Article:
Wooden Bowl
I remember only too well the day that I found this particular wooden bowl with markings to set the imagination going. On 19th July 1981, just three of us went out to the wreck site in Arthur Mack's 18ft fishing boat Wishbone. As usual, Arthur stayed up top while John Bingeman and I worked on the seabed. In the area designated as trench 'D', we came across many objects heavily coated in tar, spilt from a broken tar barrel close by. One of these objects was a superb wooden bowl. We carefully brought it to the surface where we washed it and emptied the thick mixture of sea bed clay and tar. Within the bowl was a pigment barrel but more exciting we found a complete and immaculate condition wooden spoon.

The bowl was unlike the ones already recovered, in as much it was extremely heavy construction, the top edge being around 12mm thick. So thick in fact, that around the top rim was carved eight 'broad arrows' and probably more significantly, one very large arrow inside and right in the bottom.

When recovered, inside the bowl firmly stuck in the tar, was a wooden spoon. This spoon was clearly 'hand carved' and had 11 crosses also hand carved into the handle.

There was a long split running from the top edge right down to, and half way across the base. At the top of this, someone had drilled a hole either side of the split and tried to effect a repair! The remains of hemp string can be seen in each hole as you can see from the image left. Because the bowl was repaired for further use, it indicates quite clearly that it could not have been used for liquid of any sort (soup, porridge etc.). BUT, there was a spoon still inside the bowl! This then asks another question - what then was the bowls original use?
Underneath on the flat base of the bowl, someone in antiquity has carved a picture (image below left) of what is considered by many to represent the iron cage part of a GIBBET.

GIBBET

A gibbet was a structure erected at the entrance to major Naval harbours (Portsmouth certainly had one) part of which was an iron cage hanging from an arm at the top. If a sailor had committed a serious offence punishable by death, after the execution his body would be placed in the iron cage and left there to rot. Every time a Kings ship entered or left harbour the ships company would have line the decks to witness this gruesome reminder of what might happen to any disobedient sailor!!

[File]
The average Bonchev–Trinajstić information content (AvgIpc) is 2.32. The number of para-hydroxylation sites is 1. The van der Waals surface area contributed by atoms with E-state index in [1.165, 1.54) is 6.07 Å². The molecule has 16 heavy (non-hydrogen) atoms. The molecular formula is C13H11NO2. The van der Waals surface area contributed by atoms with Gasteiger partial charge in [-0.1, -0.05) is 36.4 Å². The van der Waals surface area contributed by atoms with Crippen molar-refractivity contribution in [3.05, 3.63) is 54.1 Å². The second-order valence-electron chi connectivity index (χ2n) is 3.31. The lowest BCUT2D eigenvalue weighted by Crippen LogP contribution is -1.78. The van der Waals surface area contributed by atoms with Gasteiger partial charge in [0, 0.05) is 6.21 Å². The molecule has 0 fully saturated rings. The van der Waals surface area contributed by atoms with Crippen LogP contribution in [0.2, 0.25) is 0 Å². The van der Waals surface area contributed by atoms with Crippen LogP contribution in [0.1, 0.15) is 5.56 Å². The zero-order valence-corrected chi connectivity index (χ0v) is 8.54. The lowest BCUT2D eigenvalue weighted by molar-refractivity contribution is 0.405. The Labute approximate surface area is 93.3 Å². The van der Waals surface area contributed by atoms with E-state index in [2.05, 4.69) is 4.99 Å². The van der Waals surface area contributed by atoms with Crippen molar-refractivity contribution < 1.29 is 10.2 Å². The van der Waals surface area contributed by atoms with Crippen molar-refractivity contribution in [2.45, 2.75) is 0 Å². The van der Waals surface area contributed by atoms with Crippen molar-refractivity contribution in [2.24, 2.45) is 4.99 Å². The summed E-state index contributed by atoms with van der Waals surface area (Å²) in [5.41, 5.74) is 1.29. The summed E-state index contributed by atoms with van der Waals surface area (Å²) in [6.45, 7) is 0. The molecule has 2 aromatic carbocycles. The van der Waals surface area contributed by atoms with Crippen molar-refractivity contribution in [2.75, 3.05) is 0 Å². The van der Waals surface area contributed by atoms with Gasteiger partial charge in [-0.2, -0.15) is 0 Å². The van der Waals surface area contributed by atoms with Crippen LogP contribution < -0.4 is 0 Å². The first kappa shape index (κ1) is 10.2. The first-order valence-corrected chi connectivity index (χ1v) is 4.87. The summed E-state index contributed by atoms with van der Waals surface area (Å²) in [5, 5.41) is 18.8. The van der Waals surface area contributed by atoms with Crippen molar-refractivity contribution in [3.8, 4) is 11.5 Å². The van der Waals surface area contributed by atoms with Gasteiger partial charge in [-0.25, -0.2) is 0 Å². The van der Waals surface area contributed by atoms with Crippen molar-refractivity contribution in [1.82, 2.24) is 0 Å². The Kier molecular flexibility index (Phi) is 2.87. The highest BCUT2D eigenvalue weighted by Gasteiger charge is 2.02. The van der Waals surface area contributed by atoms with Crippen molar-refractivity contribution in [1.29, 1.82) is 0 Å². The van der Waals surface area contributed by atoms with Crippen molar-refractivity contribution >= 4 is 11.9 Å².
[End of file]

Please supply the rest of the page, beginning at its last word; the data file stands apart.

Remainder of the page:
What a deterrent? The notorious Captain Kidd suffered this very fate! We know that on occasion Invincible was used as guard ship and that capital punishment (often hanging from the yardarm) was carried out on board. Could this bowl therefore, have been used for the 'ceremonial last meal' of the condemned sailor? Imagine yourself as that hapless sailor! There you are eating your last meal and all you can see are 8 broad arrows (King's property) as a reminder that you have committed a crime against the Crown. Having then finished your meal you are left staring at the very large broad arrow in the bottom of the now empty bowl suggesting that your time on this earth is at an end by order of the King!.
Q. Were the elevan crosses on the spoon just decoration or was there some other significance? We know that Invincible was in British service for eleven years - is that significant? We are trying to find out is how many executions were carried out during Her time in British service. Just suppose we find out there were eleven! Is it possible that these crosses have been put there, one each by the unlucky condemned men?
 
Your comments please.
 

Continuing research

You will all have read and seen comic strips and films, which show convicts wearing uniforms covered in arrows! These again, indicate property of the crown.

Q. A question to readers - we are trying to find out when this custom finished? Does anyone have any idea